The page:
An elementary school near Liberty City is about to get a new neighbor — not just next door but in the same building.
The national non-profit charter school chain KIPP will open its first location in South Florida next fall, taking over half of the space in the existing school. The Miami-Dade County school board on Wednesday approved a contract and a leasing agreement that will allow KIPP Miami Sunrise Academy to utilize the space for $1 a year. The school expects to serve 200 students in kindergarten through fifth grade.
But some board members are worried putting a traditional public school and a privately run charter school in the same building could lead to inequity.
“We will not allow to have a ‘tale of two cities’ on the same campus,” said Steve Gallon. “If there’s a coat of paint getting slapped on the east side, then a coat of paint is gonna get slapped on the west side.”
Superintendent Alberto Carvalho said the district was “exigent” during contract negotiations in ensuring any improvements KIPP makes to the school would benefit all students there.
“We will be ever so vigilant about the promise of equity,” Carvalho said during the meeting.
“It would not be fair to little Johnny, Maria or Tyrone to show up at a school one day and feel that if you make a right turn, you have nirvana, if you make a left turn, you have something less than,” he said.
Poinciana Park enrolls about 350 students, most of them black and nearly all of them economically disadvantaged. It jumped from an “F” school in 2016 to an “A” school this year, with many students making significant improvement. Still, only about a quarter of students were proficient in English on state exams.
The lease gives KIPP exclusive use of half of the classrooms, but the two schools will share the cafeteria, the playground and the parking lot. Carvalho said the elementary school at the site now is underutilizing the space, so it won't be a squeeze to share with another school.
The lease will be for one year initially, and then KIPP will have the option to renew for four more years on an annual basis. Although KIPP will pay only $1 a year in rent, it will reimburse the district for its share of operating expenses such utilities and janitorial services.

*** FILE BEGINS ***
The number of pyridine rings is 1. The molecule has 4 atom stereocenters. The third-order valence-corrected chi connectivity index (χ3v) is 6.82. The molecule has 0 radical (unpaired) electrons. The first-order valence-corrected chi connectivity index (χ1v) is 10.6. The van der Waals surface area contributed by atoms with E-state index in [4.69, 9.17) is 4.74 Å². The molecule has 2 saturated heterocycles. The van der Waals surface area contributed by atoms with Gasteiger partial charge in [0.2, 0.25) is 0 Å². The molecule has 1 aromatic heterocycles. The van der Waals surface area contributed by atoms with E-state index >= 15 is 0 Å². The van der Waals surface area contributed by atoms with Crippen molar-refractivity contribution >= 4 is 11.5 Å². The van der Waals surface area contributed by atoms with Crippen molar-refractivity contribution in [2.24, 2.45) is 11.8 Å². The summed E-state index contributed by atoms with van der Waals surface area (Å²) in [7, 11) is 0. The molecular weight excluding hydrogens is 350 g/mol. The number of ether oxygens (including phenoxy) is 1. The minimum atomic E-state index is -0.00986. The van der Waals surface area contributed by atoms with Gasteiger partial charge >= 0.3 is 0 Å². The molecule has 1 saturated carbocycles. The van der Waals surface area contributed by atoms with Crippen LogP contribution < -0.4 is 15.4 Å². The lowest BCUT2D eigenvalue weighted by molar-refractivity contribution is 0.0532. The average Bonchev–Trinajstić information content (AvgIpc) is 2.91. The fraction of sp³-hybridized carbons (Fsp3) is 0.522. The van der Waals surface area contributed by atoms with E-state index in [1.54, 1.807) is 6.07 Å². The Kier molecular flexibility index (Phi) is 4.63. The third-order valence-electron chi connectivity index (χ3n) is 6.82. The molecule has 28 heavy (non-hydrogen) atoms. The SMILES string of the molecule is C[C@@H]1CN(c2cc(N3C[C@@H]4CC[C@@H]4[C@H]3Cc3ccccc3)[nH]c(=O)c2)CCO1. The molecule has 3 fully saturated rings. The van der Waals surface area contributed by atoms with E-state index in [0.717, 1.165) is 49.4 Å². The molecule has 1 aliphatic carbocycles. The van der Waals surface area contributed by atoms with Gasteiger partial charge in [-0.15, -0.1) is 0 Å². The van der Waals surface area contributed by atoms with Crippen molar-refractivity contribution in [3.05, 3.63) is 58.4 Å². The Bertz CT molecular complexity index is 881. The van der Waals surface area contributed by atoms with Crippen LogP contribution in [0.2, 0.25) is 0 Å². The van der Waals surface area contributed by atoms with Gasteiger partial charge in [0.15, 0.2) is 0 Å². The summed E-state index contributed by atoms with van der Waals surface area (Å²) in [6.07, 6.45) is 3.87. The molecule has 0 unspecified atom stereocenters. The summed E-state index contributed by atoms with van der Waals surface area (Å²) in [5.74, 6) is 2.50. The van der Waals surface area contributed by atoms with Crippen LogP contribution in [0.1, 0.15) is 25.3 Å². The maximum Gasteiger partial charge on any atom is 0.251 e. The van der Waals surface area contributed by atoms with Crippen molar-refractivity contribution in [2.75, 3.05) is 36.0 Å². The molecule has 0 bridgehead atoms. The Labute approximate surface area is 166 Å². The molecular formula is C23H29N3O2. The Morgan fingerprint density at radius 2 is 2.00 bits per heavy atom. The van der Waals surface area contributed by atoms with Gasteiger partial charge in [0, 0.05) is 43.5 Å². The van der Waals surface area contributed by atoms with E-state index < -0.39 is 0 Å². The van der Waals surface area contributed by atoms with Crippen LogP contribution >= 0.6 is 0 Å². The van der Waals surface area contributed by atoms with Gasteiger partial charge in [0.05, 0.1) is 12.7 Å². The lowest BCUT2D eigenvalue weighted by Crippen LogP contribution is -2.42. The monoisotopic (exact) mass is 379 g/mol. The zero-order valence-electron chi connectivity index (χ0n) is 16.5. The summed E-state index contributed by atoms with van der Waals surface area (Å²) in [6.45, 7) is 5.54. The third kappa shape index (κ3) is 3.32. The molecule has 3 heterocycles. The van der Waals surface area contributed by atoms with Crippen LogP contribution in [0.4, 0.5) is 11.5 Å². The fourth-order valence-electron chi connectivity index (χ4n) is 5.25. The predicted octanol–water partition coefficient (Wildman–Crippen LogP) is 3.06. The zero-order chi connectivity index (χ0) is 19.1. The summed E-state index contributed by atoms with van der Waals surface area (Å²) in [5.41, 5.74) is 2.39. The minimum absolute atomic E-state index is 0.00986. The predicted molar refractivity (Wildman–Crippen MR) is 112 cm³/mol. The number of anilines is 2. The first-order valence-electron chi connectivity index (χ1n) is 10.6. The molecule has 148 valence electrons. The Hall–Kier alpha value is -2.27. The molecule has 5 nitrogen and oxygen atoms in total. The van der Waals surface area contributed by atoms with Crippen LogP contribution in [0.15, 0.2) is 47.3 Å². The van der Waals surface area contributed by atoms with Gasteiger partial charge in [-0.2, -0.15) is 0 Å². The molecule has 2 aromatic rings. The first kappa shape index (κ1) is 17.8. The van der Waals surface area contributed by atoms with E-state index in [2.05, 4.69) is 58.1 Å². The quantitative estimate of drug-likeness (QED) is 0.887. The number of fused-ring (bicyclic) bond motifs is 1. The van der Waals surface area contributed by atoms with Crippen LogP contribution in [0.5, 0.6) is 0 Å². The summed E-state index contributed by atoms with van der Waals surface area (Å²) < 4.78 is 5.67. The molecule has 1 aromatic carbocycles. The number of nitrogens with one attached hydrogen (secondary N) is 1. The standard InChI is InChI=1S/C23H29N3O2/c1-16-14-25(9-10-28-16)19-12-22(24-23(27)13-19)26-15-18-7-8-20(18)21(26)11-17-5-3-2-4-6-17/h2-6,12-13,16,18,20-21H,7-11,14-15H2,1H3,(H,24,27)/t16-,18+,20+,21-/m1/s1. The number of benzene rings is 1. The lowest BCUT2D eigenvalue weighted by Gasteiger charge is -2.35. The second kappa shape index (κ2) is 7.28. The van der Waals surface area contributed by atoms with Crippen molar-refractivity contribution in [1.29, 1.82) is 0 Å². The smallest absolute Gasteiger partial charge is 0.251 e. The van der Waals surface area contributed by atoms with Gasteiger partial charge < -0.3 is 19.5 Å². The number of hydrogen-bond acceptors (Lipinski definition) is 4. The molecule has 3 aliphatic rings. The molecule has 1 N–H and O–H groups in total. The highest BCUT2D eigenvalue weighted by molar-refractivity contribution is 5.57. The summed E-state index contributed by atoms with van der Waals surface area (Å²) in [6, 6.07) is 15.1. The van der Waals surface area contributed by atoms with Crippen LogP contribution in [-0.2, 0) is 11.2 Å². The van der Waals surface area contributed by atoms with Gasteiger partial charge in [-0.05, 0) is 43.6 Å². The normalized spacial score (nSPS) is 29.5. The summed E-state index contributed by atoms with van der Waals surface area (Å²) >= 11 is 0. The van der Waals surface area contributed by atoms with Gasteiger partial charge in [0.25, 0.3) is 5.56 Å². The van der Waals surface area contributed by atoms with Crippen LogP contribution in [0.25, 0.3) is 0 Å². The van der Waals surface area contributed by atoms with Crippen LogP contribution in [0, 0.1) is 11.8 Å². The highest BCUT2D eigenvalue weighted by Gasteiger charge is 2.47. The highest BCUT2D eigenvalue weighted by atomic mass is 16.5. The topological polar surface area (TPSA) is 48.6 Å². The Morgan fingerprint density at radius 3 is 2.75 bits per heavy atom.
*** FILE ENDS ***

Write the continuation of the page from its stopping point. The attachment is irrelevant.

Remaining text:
KIPP’s charter is for an initial five-year period. The organization plans to purchase some operating services from the district.
The charter school will be a “collaborative partnership” between the district and KIPP, Carvalho said. The district won state grant money in 2014 to work with high-performing charter management organizations to better serve students in poor areas. The project targets Liberty City, which was the site of Florida’s first charter school, founded by Jeb Bush in 1996. It closed in 2008.
KIPP's mission is to prepare students for college, and the educational model includes helping students get into college and succeed while there. The organization operates 200 schools in 20 states and the District of Columbia, including three schools in Jacksonville with a mixed academic record. Ninety-percent of the network's students are black or Latino and 88 percent are eligible for free or reduced price lunch.
Also at Wednesday’s meeting, the school board approved another charter school contract, for a high school in Doral, and applications for eight more. They include an elementary, middle and high school that will be part of the fast-growing Somerset Academy, Inc., a chain of charters managed by South Miami-based Academica.